Henrik Fisker Thunderbolt MatchRear - High Res - EMBARGOED UNTIL 10AM ET 031415
The hood of the Thunderbolt features a large power dome with long triangular intakes and incorporates unique headlamps. Beneath all that is a bespoke splitter and an aluminum grille which looks like it took some serious man hours to create on its own.
Henrik Fisker Thunderbolt TailLight - High Res - EMBARGOED UNTIL 10AM ET 031415
Mid-ship, the Thunderbolt features a tinted panoramic glass roof and a wraparound rear window. The car’s business end features thin protruding, blade-like tail lamps, a custom diffuser, and a subtle ducktail-type spoiler. Those wheels are twenty-one inchers and are wrapped in performance tires while ride height is reduced by fifteen millimeters.
Henrik Fisker Thunderbolt Dash - High Res - EMBARGOED UNTIL 10AM ET 031415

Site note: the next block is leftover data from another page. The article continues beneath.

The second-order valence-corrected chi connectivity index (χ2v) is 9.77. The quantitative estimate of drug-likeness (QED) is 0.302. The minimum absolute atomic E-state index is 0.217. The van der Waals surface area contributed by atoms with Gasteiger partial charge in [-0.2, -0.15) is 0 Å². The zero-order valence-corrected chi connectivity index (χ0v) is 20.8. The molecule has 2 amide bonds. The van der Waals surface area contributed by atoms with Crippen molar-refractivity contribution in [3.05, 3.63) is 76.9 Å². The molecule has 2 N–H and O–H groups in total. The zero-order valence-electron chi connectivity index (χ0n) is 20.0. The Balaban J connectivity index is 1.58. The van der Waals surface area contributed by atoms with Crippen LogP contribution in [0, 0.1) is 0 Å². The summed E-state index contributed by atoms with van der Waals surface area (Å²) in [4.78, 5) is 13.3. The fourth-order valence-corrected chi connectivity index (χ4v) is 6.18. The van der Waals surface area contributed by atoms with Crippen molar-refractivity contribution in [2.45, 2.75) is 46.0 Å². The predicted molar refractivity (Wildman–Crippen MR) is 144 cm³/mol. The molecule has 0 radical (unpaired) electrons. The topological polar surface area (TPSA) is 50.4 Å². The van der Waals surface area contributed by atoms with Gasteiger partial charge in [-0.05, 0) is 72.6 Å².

The interior wasn’t left out during this Fiskerfication™ as it gets its fair share of elegance and technology. The centerpiece of the interior’s IT lesson is an 11.6” Panasonic Curved Control Screen, which makes its appearance in a car for the first time. The curved design of the screen isn’t just a gimmick though, as it’s designed specifically to reduce reflections and glare. It’s also height-adjustable.
Henrik Fisker Thunderbolt Clock - High Res - EMBARGOED UNTIL 10AM ET 031415
Just below the Panasonic screen, however, is an integrated Maurice Lacroix Skeleton chronograph, which may be the only non-digital thing in this cabin. All leather surfaces in the Thunderbolt – and there are many – come courtesy of Italian furniture manufacturer, Natuzzi. There’s also an integrated champagne/wine bottle holder in the back, because of course there is.